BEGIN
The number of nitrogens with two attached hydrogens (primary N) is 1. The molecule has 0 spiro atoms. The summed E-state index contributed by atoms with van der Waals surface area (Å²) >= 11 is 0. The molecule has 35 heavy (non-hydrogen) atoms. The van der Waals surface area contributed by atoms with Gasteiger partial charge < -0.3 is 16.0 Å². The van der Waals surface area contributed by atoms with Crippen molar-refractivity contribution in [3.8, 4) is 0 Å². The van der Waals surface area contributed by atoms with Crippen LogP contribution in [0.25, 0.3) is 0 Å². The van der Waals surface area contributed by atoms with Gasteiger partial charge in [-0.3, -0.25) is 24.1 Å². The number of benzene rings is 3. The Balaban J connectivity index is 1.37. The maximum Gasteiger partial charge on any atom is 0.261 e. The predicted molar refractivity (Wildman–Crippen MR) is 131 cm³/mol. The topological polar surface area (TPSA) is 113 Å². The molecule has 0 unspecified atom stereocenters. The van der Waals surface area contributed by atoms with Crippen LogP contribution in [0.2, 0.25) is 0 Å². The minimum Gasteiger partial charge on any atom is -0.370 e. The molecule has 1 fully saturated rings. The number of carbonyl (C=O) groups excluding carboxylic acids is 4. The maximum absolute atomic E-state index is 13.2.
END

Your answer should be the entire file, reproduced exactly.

The number of nitrogens with two attached hydrogens (primary N) is 1. The molecule has 0 spiro atoms. The summed E-state index contributed by atoms with van der Waals surface area (Å²) >= 11 is 0. The molecule has 35 heavy (non-hydrogen) atoms. The van der Waals surface area contributed by atoms with Gasteiger partial charge < -0.3 is 16.0 Å². The van der Waals surface area contributed by atoms with Crippen molar-refractivity contribution in [3.8, 4) is 0 Å². The van der Waals surface area contributed by atoms with Crippen LogP contribution in [0.25, 0.3) is 0 Å². The van der Waals surface area contributed by atoms with Gasteiger partial charge in [-0.3, -0.25) is 24.1 Å². The number of benzene rings is 3. The Balaban J connectivity index is 1.37. The maximum Gasteiger partial charge on any atom is 0.261 e. The predicted molar refractivity (Wildman–Crippen MR) is 131 cm³/mol. The topological polar surface area (TPSA) is 113 Å². The molecule has 0 unspecified atom stereocenters. The van der Waals surface area contributed by atoms with Crippen LogP contribution in [0.2, 0.25) is 0 Å². The minimum Gasteiger partial charge on any atom is -0.370 e. The molecule has 1 fully saturated rings. The number of carbonyl (C=O) groups excluding carboxylic acids is 4. The maximum absolute atomic E-state index is 13.2.